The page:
William Burkitt Notes and Observations - 2 Corinthians 7:1 - 7:1

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William Burkitt Notes and Observations - 2 Corinthians 7:1 - 7:1

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These words are argumentative, and infer the indispensable duty of Christians to preserve themselves untainted from the idolatrous, impute world, by the consideration of the promises specified in the preceding chapter, I will dwell in you, and walk in you, and I will be your God, and ye shall be my people; a promise which contains the highest honour, and most perfect felicity, of the reasonable nature.

Now from hence he infers, That Christians having such promises, such helps and assistances, should cleanse themselves from sinful pollution, and endeavour after perfection in purity and holiness. Having therefore, &c.

Observe here, 1. The title wherewith the apostle addresses himself unto them, Dearly beloved; this expresses both the truth and also the strength of his affections towards them: By this appellation he recommends his counsel to their acceptance: For, as light opens the mind by clear conviction, so love opens the heart by persuasive insinuation.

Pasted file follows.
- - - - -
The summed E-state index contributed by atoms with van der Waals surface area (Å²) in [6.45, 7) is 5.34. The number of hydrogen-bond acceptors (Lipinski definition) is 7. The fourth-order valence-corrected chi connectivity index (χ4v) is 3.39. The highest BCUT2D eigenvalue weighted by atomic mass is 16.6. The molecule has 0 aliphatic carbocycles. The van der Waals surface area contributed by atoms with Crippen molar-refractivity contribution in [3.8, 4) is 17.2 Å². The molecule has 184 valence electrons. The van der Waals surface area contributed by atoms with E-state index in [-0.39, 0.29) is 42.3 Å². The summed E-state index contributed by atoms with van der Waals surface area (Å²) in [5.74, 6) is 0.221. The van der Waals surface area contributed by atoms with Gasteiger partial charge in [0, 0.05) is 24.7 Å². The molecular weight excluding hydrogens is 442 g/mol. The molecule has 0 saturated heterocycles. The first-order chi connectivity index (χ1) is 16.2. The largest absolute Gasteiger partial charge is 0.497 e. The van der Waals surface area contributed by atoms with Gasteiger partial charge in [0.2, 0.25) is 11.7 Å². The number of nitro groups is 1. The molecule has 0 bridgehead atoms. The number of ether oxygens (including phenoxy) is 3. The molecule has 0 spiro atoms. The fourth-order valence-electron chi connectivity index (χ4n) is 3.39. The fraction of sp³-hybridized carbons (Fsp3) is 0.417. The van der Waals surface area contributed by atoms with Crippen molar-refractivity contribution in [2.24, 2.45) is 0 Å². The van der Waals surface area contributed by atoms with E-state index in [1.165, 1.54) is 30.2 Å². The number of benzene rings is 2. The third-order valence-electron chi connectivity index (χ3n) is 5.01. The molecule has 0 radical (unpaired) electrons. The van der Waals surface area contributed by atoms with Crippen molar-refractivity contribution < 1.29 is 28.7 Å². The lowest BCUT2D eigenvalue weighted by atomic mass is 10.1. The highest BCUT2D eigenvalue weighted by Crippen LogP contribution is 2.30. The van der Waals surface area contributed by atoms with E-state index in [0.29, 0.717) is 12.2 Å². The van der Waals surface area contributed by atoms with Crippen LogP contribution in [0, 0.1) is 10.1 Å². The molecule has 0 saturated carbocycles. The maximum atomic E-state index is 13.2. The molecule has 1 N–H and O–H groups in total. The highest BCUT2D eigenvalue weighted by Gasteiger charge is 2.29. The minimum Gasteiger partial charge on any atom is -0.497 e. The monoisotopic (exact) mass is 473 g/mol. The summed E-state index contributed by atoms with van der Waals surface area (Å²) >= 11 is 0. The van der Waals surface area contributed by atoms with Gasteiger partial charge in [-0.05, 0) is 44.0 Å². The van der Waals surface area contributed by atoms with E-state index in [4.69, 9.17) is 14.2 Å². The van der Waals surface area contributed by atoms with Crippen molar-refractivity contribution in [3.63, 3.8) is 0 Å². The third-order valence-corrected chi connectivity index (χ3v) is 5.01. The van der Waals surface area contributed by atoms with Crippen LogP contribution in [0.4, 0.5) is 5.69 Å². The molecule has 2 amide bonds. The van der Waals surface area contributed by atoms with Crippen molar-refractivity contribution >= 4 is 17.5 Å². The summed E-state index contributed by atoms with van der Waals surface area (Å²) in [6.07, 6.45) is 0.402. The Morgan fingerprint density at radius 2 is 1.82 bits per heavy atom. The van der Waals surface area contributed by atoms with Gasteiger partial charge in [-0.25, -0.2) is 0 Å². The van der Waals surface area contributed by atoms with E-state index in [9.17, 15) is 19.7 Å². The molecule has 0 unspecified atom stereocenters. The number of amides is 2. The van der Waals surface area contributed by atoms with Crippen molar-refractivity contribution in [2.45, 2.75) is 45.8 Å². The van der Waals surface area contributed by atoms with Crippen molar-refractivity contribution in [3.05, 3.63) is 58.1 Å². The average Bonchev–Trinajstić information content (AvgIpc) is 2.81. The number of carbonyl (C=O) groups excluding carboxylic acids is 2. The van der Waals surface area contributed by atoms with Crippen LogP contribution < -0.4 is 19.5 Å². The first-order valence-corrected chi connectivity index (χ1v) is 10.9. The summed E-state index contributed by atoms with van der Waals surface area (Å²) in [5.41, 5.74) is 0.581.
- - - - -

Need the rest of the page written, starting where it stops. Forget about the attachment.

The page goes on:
Observe, 2. The matter of the address, and that is, to cleanse ourselves from all pollution both of spirit and flesh, and the changing of us into the unspotted image of God's holiness. The pollution of human nature is intimate and radical, diffused through all the faculties of the soul, and members of the body; we are therefore to pray for, and endeavour after renewing grace, and to be always advancing in holiness on earth, till we arrive at perfection in heaven.

Observe, 3. The motive exciting hereunto; namely, the exceeding great and precious promises assured to us from the mouth of God, Having these promises, let us cleanse ourselves.

Observe, 4. The means to help us therein, the fear of God. This grace has an eminent casuality and influence in a Christian's sanctification; it is a powerful restraint from sin both in thought and act, by considering that God's pure and flaming eyes see sin wherever it is, in order to judgment. An holy fear of God, and an humble fear of ourselves, will both restrain us from sin, and engages us to obedience.

From the whole, learn, That the promises of the gospel lay the most powerful obligations upon Christians to endeavour after, and strive for the attainment of pure and perfect holiness. As the pollution is universal, so must the cleansing be; and though thankful we must be for the least measure of sanctifying grace received, yet not satisfied with the greatest, short of our perfection; perfecting holiness in the fear of God.